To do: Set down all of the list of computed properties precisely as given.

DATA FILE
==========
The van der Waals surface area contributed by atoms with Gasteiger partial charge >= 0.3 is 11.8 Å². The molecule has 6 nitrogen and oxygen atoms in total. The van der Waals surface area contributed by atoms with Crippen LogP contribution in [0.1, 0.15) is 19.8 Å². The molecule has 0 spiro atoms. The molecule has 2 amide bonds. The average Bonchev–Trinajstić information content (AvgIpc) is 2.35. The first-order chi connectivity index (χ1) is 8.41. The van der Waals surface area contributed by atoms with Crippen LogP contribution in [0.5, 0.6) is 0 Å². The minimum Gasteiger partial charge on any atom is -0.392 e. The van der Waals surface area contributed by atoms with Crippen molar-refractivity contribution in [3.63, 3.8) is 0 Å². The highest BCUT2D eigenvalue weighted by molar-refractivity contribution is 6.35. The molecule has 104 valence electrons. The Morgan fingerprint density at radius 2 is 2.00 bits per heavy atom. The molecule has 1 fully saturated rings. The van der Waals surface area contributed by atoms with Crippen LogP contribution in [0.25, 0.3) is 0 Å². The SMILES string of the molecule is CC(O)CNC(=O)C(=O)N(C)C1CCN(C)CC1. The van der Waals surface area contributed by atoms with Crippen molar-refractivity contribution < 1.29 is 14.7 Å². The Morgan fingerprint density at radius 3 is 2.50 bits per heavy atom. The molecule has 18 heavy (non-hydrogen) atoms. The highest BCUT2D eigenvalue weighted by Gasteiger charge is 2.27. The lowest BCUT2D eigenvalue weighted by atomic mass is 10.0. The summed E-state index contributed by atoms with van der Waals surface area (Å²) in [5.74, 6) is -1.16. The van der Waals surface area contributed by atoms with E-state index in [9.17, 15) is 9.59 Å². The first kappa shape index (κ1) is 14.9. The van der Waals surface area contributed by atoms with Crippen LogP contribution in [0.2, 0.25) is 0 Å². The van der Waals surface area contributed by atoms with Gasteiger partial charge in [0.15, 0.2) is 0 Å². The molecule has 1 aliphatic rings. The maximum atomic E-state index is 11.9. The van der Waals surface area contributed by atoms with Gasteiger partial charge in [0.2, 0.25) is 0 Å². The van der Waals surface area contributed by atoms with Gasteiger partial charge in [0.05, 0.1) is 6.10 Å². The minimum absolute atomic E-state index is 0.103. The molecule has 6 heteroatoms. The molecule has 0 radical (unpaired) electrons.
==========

The van der Waals surface area contributed by atoms with Gasteiger partial charge >= 0.3 is 11.8 Å². The molecule has 6 nitrogen and oxygen atoms in total. The van der Waals surface area contributed by atoms with Crippen LogP contribution in [0.1, 0.15) is 19.8 Å². The molecule has 0 spiro atoms. The molecule has 2 amide bonds. The average Bonchev–Trinajstić information content (AvgIpc) is 2.35. The first-order chi connectivity index (χ1) is 8.41. The van der Waals surface area contributed by atoms with Crippen LogP contribution in [0.5, 0.6) is 0 Å². The minimum Gasteiger partial charge on any atom is -0.392 e. The van der Waals surface area contributed by atoms with Crippen molar-refractivity contribution in [3.63, 3.8) is 0 Å². The highest BCUT2D eigenvalue weighted by molar-refractivity contribution is 6.35. The molecule has 104 valence electrons. The Morgan fingerprint density at radius 2 is 2.00 bits per heavy atom. The molecule has 1 fully saturated rings. The van der Waals surface area contributed by atoms with Crippen LogP contribution in [0.25, 0.3) is 0 Å². The SMILES string of the molecule is CC(O)CNC(=O)C(=O)N(C)C1CCN(C)CC1. The van der Waals surface area contributed by atoms with Crippen molar-refractivity contribution < 1.29 is 14.7 Å². The Morgan fingerprint density at radius 3 is 2.50 bits per heavy atom. The molecule has 18 heavy (non-hydrogen) atoms. The highest BCUT2D eigenvalue weighted by Gasteiger charge is 2.27. The lowest BCUT2D eigenvalue weighted by atomic mass is 10.0. The summed E-state index contributed by atoms with van der Waals surface area (Å²) in [5.74, 6) is -1.16. The van der Waals surface area contributed by atoms with E-state index in [9.17, 15) is 9.59 Å². The first kappa shape index (κ1) is 14.9. The van der Waals surface area contributed by atoms with Crippen LogP contribution in [0.2, 0.25) is 0 Å². The van der Waals surface area contributed by atoms with Gasteiger partial charge in [0.15, 0.2) is 0 Å². The molecule has 1 aliphatic rings. The maximum atomic E-state index is 11.9. The van der Waals surface area contributed by atoms with Gasteiger partial charge in [0.2, 0.25) is 0 Å². The van der Waals surface area contributed by atoms with Gasteiger partial charge in [0.05, 0.1) is 6.10 Å². The minimum absolute atomic E-state index is 0.103. The molecule has 6 heteroatoms. The molecule has 0 radical (unpaired) electrons.